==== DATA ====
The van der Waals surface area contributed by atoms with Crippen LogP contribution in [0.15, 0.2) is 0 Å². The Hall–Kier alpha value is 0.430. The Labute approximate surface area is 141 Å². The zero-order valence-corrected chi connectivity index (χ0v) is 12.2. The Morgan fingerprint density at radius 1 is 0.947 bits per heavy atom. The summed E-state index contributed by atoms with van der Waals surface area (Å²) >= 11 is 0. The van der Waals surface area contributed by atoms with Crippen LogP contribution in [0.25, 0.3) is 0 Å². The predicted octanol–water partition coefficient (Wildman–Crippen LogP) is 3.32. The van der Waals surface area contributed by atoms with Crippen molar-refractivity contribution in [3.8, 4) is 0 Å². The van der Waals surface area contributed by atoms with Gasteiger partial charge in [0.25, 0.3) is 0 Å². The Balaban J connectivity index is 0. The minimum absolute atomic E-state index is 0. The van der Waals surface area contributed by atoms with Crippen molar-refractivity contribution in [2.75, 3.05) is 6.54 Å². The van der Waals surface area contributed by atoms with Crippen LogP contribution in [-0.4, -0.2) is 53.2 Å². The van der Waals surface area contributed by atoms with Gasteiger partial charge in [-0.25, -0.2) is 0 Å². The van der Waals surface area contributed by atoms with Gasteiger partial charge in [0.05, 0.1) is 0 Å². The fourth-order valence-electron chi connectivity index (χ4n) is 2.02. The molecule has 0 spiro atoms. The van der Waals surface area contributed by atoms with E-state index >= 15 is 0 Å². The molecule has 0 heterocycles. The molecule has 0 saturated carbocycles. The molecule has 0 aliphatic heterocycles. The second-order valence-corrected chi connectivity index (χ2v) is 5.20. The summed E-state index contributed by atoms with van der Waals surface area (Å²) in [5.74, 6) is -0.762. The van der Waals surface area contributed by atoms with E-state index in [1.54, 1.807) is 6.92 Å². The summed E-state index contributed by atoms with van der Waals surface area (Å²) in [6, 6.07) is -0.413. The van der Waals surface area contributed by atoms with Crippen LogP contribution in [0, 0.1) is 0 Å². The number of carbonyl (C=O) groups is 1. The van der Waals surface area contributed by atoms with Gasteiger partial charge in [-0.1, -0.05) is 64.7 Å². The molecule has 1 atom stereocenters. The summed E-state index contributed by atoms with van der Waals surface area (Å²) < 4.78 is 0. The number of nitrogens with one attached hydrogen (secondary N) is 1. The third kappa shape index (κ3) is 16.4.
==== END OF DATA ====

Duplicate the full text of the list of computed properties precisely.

The van der Waals surface area contributed by atoms with Crippen LogP contribution in [0.15, 0.2) is 0 Å². The Hall–Kier alpha value is 0.430. The Labute approximate surface area is 141 Å². The zero-order valence-corrected chi connectivity index (χ0v) is 12.2. The Morgan fingerprint density at radius 1 is 0.947 bits per heavy atom. The summed E-state index contributed by atoms with van der Waals surface area (Å²) >= 11 is 0. The van der Waals surface area contributed by atoms with Crippen LogP contribution in [0.25, 0.3) is 0 Å². The predicted octanol–water partition coefficient (Wildman–Crippen LogP) is 3.32. The van der Waals surface area contributed by atoms with Crippen molar-refractivity contribution in [3.8, 4) is 0 Å². The van der Waals surface area contributed by atoms with Gasteiger partial charge in [0.25, 0.3) is 0 Å². The Balaban J connectivity index is 0. The minimum absolute atomic E-state index is 0. The van der Waals surface area contributed by atoms with Crippen molar-refractivity contribution in [2.75, 3.05) is 6.54 Å². The van der Waals surface area contributed by atoms with Crippen LogP contribution in [-0.4, -0.2) is 53.2 Å². The van der Waals surface area contributed by atoms with Gasteiger partial charge in [-0.25, -0.2) is 0 Å². The van der Waals surface area contributed by atoms with Gasteiger partial charge in [0.05, 0.1) is 0 Å². The fourth-order valence-electron chi connectivity index (χ4n) is 2.02. The molecule has 0 spiro atoms. The van der Waals surface area contributed by atoms with E-state index >= 15 is 0 Å². The molecule has 0 heterocycles. The molecule has 0 saturated carbocycles. The molecule has 0 aliphatic heterocycles. The second-order valence-corrected chi connectivity index (χ2v) is 5.20. The summed E-state index contributed by atoms with van der Waals surface area (Å²) in [5.74, 6) is -0.762. The van der Waals surface area contributed by atoms with E-state index in [1.54, 1.807) is 6.92 Å². The summed E-state index contributed by atoms with van der Waals surface area (Å²) in [6, 6.07) is -0.413. The van der Waals surface area contributed by atoms with Crippen LogP contribution in [0, 0.1) is 0 Å². The number of carbonyl (C=O) groups is 1. The van der Waals surface area contributed by atoms with Gasteiger partial charge in [-0.1, -0.05) is 64.7 Å². The molecule has 1 atom stereocenters. The summed E-state index contributed by atoms with van der Waals surface area (Å²) < 4.78 is 0. The number of nitrogens with one attached hydrogen (secondary N) is 1. The third kappa shape index (κ3) is 16.4.